my yoga journey


In 2012 YogaWest asked their teachers to complete a short interview about their experience of yoga and style of teaching.

I found the experience a really positive one, so decided to share my thoughts here. 



How did you get into yoga?


Years ago I worked as an event manager and was promoted to a new position that was exciting but took me way outside of my comfort zone. I started to realize that with the high stress environment, tight deadlines and drinking far too much coffee, I needed to find something I could incorporate into my life to bring me back to a place of balance.


I enrolled with a friend on a small local yoga class and never looked back. An hour and a half later I left feeling lighter – in both my mind and my body – and I knew that there was something in this practice that brought a joyful sense of balance to mind, body and spirit, in the midst of busy London life.


I was also amazed on my first class that the teacher was doing it in skinny jeans! Years later, as a teacher, I realize that she’d probably done what we all dread and left her teaching clothes at home! 


Was there a moment when you realised that you wanted to pursue yoga seriously?

It was actually during a challenging time in my life that yoga changed from being something ‘I did’ to something that I knew was a part of me, that I knew I needed to dive deeper into and incorporate into my life on a daily basis.


I’d stumbled across a teacher – Yamuna, who now teaches at the Light Yoga Space – whose classes enabled me to discover first-hand the healing and transformative nature of the practice – something deeper was stirring inside. 


A daily practice soon led to yoga and meditation retreats, then to the realisation that I wanted to immerse myself in this practice, to discover more about yoga off the mat as much as on it, so that I could pass on these benefits to others.



How has yoga changed you?

It’s funny because in answering this it strikes me that rather than it feeling like yoga changes you – which it certainly does - it feels as though it brings you back to a place that feels more like yourself. 


It slowly strips away the stuff that you don’t need, the limiting thoughts and beliefs that we all accumulate in life, the stuff that leaves you tense and closing up, and instead opens you up to the real possibilities of who you actually are without all of that.


I think its biggest transformation in me though has been one of mindfulness. Taking the time each day to be fully present – with the reality of where I am here and now – being kind and compassionate to however that finds me. It allows you to move through life from a more truthful place. And it makes you notice the beauty in the little things which keeps the bigger things in life in perspective. Something very necessary when living in big, bustling cities I find.


I’m certainly a much happier, more relaxed person than the 25 year old event manager with my third coffee of the day in my hand.



What is your approach to teaching?

My desire as a teacher is to help everyone discover the beauty that they have within them, regardless of their age, size or level of experience. I so frequently hear people saying “I’m so inflexible, I can’t do yoga”. I want students to realize that flexibility of the body is just a bi-product of yoga - it happens in its own time, with a lot of practice and patience. Everyone can do yoga, it’s about finding the right class and right teacher for your particular needs.  It’s a practice of discovery that comes when we are working mindfully with our body and with our breath without expectations and without judgments.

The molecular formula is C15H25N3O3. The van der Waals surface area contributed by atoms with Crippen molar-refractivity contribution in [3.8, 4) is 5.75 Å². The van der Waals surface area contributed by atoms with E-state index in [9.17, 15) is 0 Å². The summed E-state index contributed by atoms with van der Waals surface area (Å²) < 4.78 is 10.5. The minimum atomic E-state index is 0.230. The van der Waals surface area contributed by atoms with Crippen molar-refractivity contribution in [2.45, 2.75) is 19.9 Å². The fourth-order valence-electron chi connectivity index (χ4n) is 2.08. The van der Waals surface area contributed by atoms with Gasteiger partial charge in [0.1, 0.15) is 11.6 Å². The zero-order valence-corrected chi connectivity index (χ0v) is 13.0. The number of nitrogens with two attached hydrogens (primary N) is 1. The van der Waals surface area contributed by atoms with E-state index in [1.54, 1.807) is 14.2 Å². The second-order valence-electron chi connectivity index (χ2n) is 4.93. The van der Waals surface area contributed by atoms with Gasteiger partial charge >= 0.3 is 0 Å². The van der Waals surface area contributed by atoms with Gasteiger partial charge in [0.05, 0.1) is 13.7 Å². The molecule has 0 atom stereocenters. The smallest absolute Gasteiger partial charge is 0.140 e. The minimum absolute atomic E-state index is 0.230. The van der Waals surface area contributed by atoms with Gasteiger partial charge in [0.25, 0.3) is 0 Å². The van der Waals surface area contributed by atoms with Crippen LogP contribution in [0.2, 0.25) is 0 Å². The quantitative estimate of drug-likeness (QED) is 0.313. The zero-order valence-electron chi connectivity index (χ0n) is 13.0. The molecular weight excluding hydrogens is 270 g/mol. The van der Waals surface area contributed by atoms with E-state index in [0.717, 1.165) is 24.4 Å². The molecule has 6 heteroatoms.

I design  practices that enable students to reconnect to their bodies, breath, strength, vitality and spirit in a compassionate and mindful way. I offer variations and invite people to listen to which feels right for them in that moment, that day.  We are all different and our practices will all look different – that’s something to be celebrated.


I believe that warmth and humour are essential elements of my teaching, enabling everyone to find the beauty of yoga within them at their own pace.


Ultimately I hope that people get to experience a beautiful sense of transformation inside of them that starts on the mat but slowly trickles into their everyday lives.



What advice would you give to people who are considering taking up yoga?

I guess my advice would be to try to ‘feel it’ rather than ‘think it’. We spend so much time in our heads nowadays, judging ourselves against others. When we move out of the thinking mind and into the feeling mind we experience the practice in a different way. 


I would also say to remember that yoga teaches us many things - including patience, compassion, acceptance – it’s not all about being bendy on a mat. In fact the most advanced practice can often be learning to love and accept ourselves at whatever stage we are in our practice, rather than focusing on where we wish our bodies were instead. Before you know it those qualities spill off the mat and into life and everything feels just that bit better.


And if you’ve tried yoga but found it wasn’t what you were looking for I would say always try a few teachers and a few different styles of yoga. Yoga can be like music – it’s about exploring styles, discovering what you like and which suits your current mood and needs.



Do you have a favourite yoga quote?

Ooh there are so many lovely ones but one that stands out for me and reminds me of life’s priorities is


Health is wealth

Peace of mind is happiness

Yoga shows the way.

Swami Vishnu-devananda.





© 2015 Anna Taylor

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